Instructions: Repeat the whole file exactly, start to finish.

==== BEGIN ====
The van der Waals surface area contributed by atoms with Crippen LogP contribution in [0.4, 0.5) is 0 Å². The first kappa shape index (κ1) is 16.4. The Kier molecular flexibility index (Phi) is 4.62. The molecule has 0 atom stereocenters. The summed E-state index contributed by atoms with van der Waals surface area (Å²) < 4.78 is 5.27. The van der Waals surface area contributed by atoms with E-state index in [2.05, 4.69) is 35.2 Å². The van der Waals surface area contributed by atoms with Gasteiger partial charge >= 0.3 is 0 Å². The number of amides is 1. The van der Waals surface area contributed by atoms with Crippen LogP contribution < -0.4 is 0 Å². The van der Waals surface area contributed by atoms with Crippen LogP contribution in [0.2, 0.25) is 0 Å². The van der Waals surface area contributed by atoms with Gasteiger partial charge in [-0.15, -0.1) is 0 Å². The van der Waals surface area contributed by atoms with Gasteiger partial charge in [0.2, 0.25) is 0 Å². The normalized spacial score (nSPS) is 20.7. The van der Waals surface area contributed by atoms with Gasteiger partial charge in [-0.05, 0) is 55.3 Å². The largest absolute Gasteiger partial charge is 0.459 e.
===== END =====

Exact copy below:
The van der Waals surface area contributed by atoms with Crippen LogP contribution in [0.4, 0.5) is 0 Å². The first kappa shape index (κ1) is 16.4. The Kier molecular flexibility index (Phi) is 4.62. The molecule has 0 atom stereocenters. The summed E-state index contributed by atoms with van der Waals surface area (Å²) < 4.78 is 5.27. The van der Waals surface area contributed by atoms with E-state index in [2.05, 4.69) is 35.2 Å². The van der Waals surface area contributed by atoms with Gasteiger partial charge >= 0.3 is 0 Å². The number of amides is 1. The van der Waals surface area contributed by atoms with Crippen LogP contribution < -0.4 is 0 Å². The van der Waals surface area contributed by atoms with Crippen LogP contribution in [0.2, 0.25) is 0 Å². The van der Waals surface area contributed by atoms with Gasteiger partial charge in [-0.15, -0.1) is 0 Å². The van der Waals surface area contributed by atoms with Gasteiger partial charge in [0.2, 0.25) is 0 Å². The normalized spacial score (nSPS) is 20.7. The van der Waals surface area contributed by atoms with Gasteiger partial charge in [-0.05, 0) is 55.3 Å². The largest absolute Gasteiger partial charge is 0.459 e.